Updated: Jun 18, 2020
Long gone are the days of spending your entire career with one company. These days, career-driven professionals are used to making a move every few years to accelerate up and across industries. But how do you make connections outside your current company? What if you want to move to a different city? What's the most efficient, reliable way to go about online networking?
Social media has become an increasingly useful tool for job hunters. With a vast array of networks out there, most job seekers are able to find a tool that meets their needs. Whether you are in marketing, sales, business administration, or are even aiming to start your own company, the role of social media in online networking is unparalleled.
Facebook Employment Trends
While you may already be using Facebook to connect with family and friends, Facebook also has potential for business connections. It's a great way to establish a business connection with someone you met socially but would like to forge a more professional relationship with. In other words, it's a door in.
Facebook is also a great network if your industry relies on integrity. If you are, for instance, working in insurance or as an attorney, sharing photos of family with the public can help build your brand as a responsible, trustworthy individual.
LinkedIn Employment Trends
LinkedIn may be the obvious platform for online networking. However, many professionals have a LinkedIn profile and never use it except for a quick update when they get a new job. LinkedIn can work especially well for recruiters or those in sales--it's an easy way to get in front of numerous leads in a short amount of time.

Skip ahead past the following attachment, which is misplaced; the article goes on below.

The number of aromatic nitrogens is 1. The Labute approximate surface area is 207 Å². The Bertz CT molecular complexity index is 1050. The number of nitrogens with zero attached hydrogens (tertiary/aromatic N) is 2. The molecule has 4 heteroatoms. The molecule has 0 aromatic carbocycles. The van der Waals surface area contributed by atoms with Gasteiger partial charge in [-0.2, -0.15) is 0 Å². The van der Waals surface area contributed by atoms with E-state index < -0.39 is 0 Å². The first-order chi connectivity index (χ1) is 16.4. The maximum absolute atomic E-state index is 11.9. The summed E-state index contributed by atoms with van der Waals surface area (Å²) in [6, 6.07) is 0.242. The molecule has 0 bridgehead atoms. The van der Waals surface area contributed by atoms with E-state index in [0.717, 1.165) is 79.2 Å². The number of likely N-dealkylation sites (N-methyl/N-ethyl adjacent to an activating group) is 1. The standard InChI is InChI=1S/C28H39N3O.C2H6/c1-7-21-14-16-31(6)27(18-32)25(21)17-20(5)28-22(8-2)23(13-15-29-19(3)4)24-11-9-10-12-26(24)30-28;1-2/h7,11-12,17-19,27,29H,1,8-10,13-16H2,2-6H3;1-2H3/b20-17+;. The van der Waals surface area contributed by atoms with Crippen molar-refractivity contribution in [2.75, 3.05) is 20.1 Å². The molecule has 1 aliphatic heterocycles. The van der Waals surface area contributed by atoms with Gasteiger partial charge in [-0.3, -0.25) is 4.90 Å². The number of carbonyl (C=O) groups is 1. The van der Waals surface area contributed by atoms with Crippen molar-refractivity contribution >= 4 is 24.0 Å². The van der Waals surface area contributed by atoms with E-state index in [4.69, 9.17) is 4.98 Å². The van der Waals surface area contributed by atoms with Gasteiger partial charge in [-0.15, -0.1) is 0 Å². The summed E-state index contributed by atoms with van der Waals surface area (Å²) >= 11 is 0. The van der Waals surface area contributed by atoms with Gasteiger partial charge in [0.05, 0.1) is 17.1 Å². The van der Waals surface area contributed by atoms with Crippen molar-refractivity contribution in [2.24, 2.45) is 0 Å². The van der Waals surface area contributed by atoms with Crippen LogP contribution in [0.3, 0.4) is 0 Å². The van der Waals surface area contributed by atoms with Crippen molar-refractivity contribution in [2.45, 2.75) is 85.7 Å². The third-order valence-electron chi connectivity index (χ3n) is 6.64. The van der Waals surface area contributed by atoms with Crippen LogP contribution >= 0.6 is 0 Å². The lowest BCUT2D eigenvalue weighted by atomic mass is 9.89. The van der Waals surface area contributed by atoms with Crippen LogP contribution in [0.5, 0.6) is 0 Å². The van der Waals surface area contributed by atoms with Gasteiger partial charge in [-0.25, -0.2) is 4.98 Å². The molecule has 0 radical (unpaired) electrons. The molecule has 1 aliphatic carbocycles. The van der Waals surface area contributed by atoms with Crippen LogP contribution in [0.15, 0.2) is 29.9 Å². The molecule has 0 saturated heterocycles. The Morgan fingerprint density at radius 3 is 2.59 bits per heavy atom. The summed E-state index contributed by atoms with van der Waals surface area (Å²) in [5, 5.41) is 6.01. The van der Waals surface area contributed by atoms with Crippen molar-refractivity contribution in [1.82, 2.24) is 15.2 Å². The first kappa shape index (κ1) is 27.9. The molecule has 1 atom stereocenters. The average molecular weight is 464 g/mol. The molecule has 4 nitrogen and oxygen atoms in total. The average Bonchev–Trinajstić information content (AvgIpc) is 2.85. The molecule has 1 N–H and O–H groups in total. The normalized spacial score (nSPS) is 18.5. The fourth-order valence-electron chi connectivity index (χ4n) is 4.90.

LinkedIn may also hold promise with features you haven't explored yet. Join a professional group or try posting some content for heightened interaction with those contacts you aren't always able to keep in touch with.
Twitter Employment Trends
Because of the network architecture, Twitter is perfect for fast-paced industries such as marketing and journalism. If your industry values keeping on top of the latest trends and news alerts, a presence on Twitter can maintain a cutting-edge, fresh, professional appearance.
If you don't feel that you have much time to make frequent postings, never fear: a social media scheduling program like Hootsuite allows you to pre-schedule postings days or weeks in advance. Many professionals spend a short time on a Monday making postings for the whole week. Just make sure that you have notifications set up so that you can respond to anyone who Tweets back at you!
Instagram Employment Trends
Instagram holds some surprising possibilities for online networking. If you are in an image-oriented industry like hospitality, architecture, or retail, Instagram may be the social network for you. Sharing some quick photos is an easy way to establish your reputation and abilities. While LinkedIn presents your accomplishments in a list format, Instagram can present these accomplishments visually.
Instagram is also commonly used to promote events, so it's a great way to identify spaces you'd like to physically enter to network. Using some creative hashtags can help you reach audiences you didn't have access to before.
Snapchat Employment Trends
Snapchat is another network that's unusual for marketing yourself, but the lack of saturation is definitely a silver lining. If you work in an industry that thrives on personality like entertainment or sales, Snapchat is a quick way to get in front of other professionals and give them a taste of what you have to offer. Snapchat allows you a series of "quick takes," so the cost in terms of time and money in producing content are low.
YouTube Employment Trends
Many professionals interested in moving up the career ladder forget about using YouTube for online networking. Whether you're creating how-to videos about how to enter your industry or creating content about using industry-specific tools, YouTube is a great network to use when establishing yourself as a subject matter expert.
Learn more about current employment trends at Facts Not Opinions
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